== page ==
from the fast-lies-and-faster-debunking dept
For instance, take senior editor for The Atlantic Alexis Madrigal, who clearly seems to think there should be concern in how the public reacts to social media posts purporting to be news amidst ongoing events. Madrigal notes that because of the way platforms like Twitter and Facebook work, the opportunity for disseminating false information and/or pictures is great. He says this is particularly the case on Facebook, whose algorithm for what users view favors pictures (real or fake) over anything else.
I'm not one for writing GET OFF MY LAWN posts about the social web. People have been creating and spreading bullshit since language was invented. But the way that the sites work is part of the problem. Right now, social networks are platforms of decontextualization. They could make creating chains of attribution easier. They could preserve the data embedded in photographs better. Instagram and Facebook, especially, in their closedness, make it more difficult to find any given source of information. Sooner or later, all the networks are going to have to take on the responsibility that comes with being millions of people's window on the world. Facebook, in particular, optimizes what you see for what you're most likely to click on. Is that the appropriate way to deal with news about a massive, dangerous storm?While on the face of it, his argument about how we consume news differently on social media makes a great deal of sense, but I also think there is a major flaw here. That flaw is that Madrigal is confusing the platform and the usership of the platform. Is there authoritative weight to professional news media when it comes to trust? Of course. Does that weight disappear when we move the platform off of the television and onto social media? Of course not. Why would it? Facebook's algorithms may, as Madrigal goes on to say, favor photos, whether they are real or fake, but that's the platform, not the public consuming from the platform. In the same manner, one could say that television as a platform wants vibrant, explosive video when it comes to news. It's what the platform is built for. But that doesn't mean we discount video news footage as being universally overblown or exploitative. There is good, trustworthy footage, and there is bad footage. There are good, trustworthy social media follows and their pictures, and there are bad ones. It's simply a platform change.
Not only that, but the social media platform is particularly adept at mass-debunks of fake news and photos. Mike detailed as much in his post on one false reporter, but I'm sure most of us experienced this on Twitter and Facebook as well. For every Facebook picture post or tweet showing one of those false photos, there were 10 comments or responses debunking them. To his credit, Madrigal himself was instrumental in this, as he notes.
The first decision we made was to focus on photographs. Those are relatively easy to debunk or confirm. And we could take advantage of the preference for visuals that I noted above. Then, we realized that we needed a way to post the photos without adding to the problem. So, anytime we posted a fake photo, it had a prominent (digital) red sticker on it that said, "FAKE." And I put, in text overlaid on the photos, how we knew it was fake with a shortened URL to that information. That way, even if people did cut and paste those images, the key information would remain attached to them. In fact, the branding practically encouraged people to take the images and post them to social media.He, of course, wasn't the only one. There were a great many trusted news sites, both digital and paper, that worked quickly to inform the social media universe what was real and what wasn't. Which is why, on the larger scale, all the hand-wringing is a completely moot point. Madrigal makes the argument that all social media pictures are the same, as though users don't consider the source. This is obviously nonsense. We follow sources we trust because we trust them. There is an incentive to not post blatantly false information: trust and followers. Becoming a known source of bullshit means you won't be paid attention, which is the opposite goal of social media.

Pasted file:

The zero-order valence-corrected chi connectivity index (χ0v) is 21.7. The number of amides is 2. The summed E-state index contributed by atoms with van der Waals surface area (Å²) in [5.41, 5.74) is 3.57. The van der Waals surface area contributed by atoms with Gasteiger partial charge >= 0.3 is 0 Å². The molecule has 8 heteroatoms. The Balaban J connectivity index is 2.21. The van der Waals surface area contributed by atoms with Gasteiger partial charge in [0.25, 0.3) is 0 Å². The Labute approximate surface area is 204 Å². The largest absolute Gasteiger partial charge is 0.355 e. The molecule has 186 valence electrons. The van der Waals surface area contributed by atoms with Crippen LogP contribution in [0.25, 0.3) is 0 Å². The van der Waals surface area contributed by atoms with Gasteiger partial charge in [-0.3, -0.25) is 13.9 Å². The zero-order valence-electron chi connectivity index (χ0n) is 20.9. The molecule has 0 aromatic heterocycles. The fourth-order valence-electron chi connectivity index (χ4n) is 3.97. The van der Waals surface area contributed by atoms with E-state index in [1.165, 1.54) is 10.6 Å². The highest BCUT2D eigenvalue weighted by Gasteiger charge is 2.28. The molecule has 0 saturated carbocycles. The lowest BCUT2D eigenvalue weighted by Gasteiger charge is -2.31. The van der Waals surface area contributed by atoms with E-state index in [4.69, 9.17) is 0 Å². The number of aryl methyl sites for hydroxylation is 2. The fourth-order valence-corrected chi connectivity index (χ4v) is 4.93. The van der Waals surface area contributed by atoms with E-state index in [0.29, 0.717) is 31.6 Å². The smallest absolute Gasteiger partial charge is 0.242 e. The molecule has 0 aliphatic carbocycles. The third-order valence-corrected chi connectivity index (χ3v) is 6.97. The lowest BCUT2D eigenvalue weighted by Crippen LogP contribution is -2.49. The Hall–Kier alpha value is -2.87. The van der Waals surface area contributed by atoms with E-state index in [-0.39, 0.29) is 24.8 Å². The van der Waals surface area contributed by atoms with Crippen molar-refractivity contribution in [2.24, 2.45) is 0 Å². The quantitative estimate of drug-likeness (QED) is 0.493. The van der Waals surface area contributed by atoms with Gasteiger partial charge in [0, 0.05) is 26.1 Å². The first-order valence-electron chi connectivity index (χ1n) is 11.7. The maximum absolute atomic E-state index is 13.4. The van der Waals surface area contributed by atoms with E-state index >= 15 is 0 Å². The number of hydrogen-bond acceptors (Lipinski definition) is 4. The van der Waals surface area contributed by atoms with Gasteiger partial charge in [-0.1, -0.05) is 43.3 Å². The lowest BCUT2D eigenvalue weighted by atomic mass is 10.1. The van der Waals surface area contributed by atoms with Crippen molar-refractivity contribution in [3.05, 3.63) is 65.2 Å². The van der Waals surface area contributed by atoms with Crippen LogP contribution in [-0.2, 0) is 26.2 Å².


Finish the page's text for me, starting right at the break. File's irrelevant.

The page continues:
Another take on this situation sees this clearly. As Jared Keller of Business Week writes:
Twitter proved effective not just as a newswire, but as a medium for distributed fact-checking. As quickly as the falsehoods emerged, journalists and city officials moved to swat them down. BuzzFeed’s Jack Steuf quickly revealed the identity of @ComfortablySmug, who issued a public apology Tuesday night.This is because, as I mentioned, the incentive for factual reporting is abundantly clear: followers and trust. Can a single line or picture of nonsense go viral? Of course. But the more viral it is, the greater the community of fact-checkers to which it is subjected. This is an important continuation of thought that many critics of social media never complete. There are some that love to claim that anybody can make something up on the internet. That's true, but the point is that anybody else can then debunk it. It's true of Wikipedia, it's true of Facebook (amongst friends), and it's true of Twitter. People love something sensational, but ultimately they're bigger suckers for the truth.
After the storm passed, BuzzFeed’s John Herrman argued that Hurricane Sandy established Twitter is a truth machine that, under the right circumstances, systematically vets and destroys rumors as quickly as it propagates them. “Initial misinformation has consequences, and a consensus correction on Twitter won’t stop any number of these rumors from going viral on Facebook,” Herrman writes. “There, your claims are checked by your friends; on Twitter, if they spread, they’re open to direct scrutiny from people who might actually know the truth.” In the echo chamber of social media, truth is louder than fiction.